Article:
Dear prospective job hunters.
Thank you for taking the time to look at our site, and thank you for being interested in working with us.
Most applications I receive go straight to the deleted-items folder because of a few simple mistakes. I’m beginning to feel bad, so if you are going to make the effort to apply for a job here, or anywhere else, I’d like to offer you some advice.
To successfully interest me in hiring you, you need understand what we as business owners face on the other side of the fence. Hiring is the most important task I face, but it is also 76th on my list of a hundred other things to do today. When we put a posting on Craigslist, we usually get around 100 responses within 48 hours. They flood into my inbox, and I have to push them aside until I have time to give them the attention they deserve. In the meantime, I have phones ringing, deadlines to meet, problems with our systems, employees with questions, and much more to compete for the limited capacity of my brain.
But, don’t let this put you off. It doesn’t take much to distinguish yourself. Here’s how :
1. Your Cover Letter Must Answer Our Needs.
When I do get round to your email, I do not have time to look at every detail. I make quick and rapid decisions about whether I will call you or not. I don’t even get to most resumes because the cover letter is so drab. If you want to stand a chance at getting a response, you ABSOLUTLY MUST spend some time on this.
So, how should you write a cover letter? – Simple, read our post, and tell me quickly how you can meet the needs we have listed. Use examples wherever possible. Take a look at these two letters I received….
An excellent cover letter (5% are like this)
The run of the mill cover letter (95% of applicants must be copying from the same book!)
Which one would you call back? – The second doesn’t even come close to responding to what we’re looking for. If you just regurgitate a form cover letter from some book you read, or the email you sent to the last company, I’m going to yawn and hit the delete key before I ever get to your resume. I feel bad doing it, but I just don’t have time for blah blah blah.
2. Don’t Blah Blah Blah.
Be super clear and concise. Use the same language to describe your your achievements to me, as you would to your grandmother.
“My work history coupled with my education in business administration has provided me with an invaluable sense of communication and negotiation, as well as quantitative analytical skills”
*yawn* – This means nothing to me. Compare it to this…
“I have only really had one job. It was at Larry’s Video Store near my college. We were losing customers to Netflix so I helped convince my boss to offer a subscription service to our customers. I made up a business model of our projected sales, and showed how this would improve our bottom line. My boss agreed, and tasked me with spreading the word. I designed flyers and put up posters around campus to promote our new service. Our subscription model was a success, and I’m sure my boss Larry would sing my praises for my business and marketing initiative.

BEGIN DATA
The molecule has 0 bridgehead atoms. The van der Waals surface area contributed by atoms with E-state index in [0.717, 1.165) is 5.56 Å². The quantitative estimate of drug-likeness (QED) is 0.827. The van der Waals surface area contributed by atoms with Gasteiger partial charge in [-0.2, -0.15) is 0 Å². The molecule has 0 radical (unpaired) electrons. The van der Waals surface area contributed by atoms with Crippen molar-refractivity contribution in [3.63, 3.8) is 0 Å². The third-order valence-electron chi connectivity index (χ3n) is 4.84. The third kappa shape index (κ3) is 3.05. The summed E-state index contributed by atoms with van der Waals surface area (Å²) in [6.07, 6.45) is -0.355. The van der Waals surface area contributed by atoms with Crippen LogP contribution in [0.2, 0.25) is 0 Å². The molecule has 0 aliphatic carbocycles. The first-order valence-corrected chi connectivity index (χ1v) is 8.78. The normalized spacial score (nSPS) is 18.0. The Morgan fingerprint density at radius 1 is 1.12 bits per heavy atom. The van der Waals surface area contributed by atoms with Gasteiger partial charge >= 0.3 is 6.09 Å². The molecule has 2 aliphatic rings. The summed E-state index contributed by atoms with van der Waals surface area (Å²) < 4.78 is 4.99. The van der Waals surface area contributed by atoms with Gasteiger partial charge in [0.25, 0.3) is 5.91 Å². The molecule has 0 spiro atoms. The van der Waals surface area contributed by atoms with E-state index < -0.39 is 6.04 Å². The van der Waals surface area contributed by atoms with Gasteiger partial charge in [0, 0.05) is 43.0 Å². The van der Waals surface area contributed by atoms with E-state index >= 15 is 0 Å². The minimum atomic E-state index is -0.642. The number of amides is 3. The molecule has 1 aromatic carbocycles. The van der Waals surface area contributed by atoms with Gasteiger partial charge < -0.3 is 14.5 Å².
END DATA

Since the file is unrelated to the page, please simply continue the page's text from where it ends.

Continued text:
Be clear, concise, and factual. Don’t use fluffy words. Describe yourself, who you are, and how exactly you can help. – If you can’t make a selling proposition for yourself, how on earth will you do it for me?
3. Don’t make the mistake of attaching your cover letter as a word document.
You’re writing me an email…. imagine me sitting at my desk with my inbox dinging every minute. Do you think I really want to fire up Word to see a formatted cover letter. No… just write your cover letter as you would any other email. That’s what email is for.
4. Respond with the title of the job advertisement in the subject heading.
Yes, it’s good to use some initiative in the subject line to grab my attention, but I sort my email based on subject, and if you’re not in the right subject, you’re going to get lost.
- Bad : I love skydiving and work really hard
- Good : Product Manager job
- Best : Product Manager job (I love skydiving and work really hard)
5. Win me over by being open and honest.
I respect failure, and I look for potential. Yet, it seems to be common practice to BS on resumes nowadays. It’s ok to be proud of your accomplishments, but a little modesty makes you look human. I’d much rather meet with someone who admits they’ve failed, than someone who pretends they’ve always been successful.
“I successfully led a ten person team to generate sales of $200,000″
Yeah, ok… but I’d respect that person even more if they had the balls to write this :
In my last job, I had ten people working for me. It was stressful, and I didn’t have a clue about how to manage at the time. Two of my team resigned in the first month, and I found it difficult to motivate the other eight who were all older than me. We still met our quota, but I was let go. To be fair, I was in over my head at the time. I have since been to two leadership training seminars, and I can see now where I went wrong.
Which one would you rather talk to?
Must get back to work now, but I hope this has helped you out.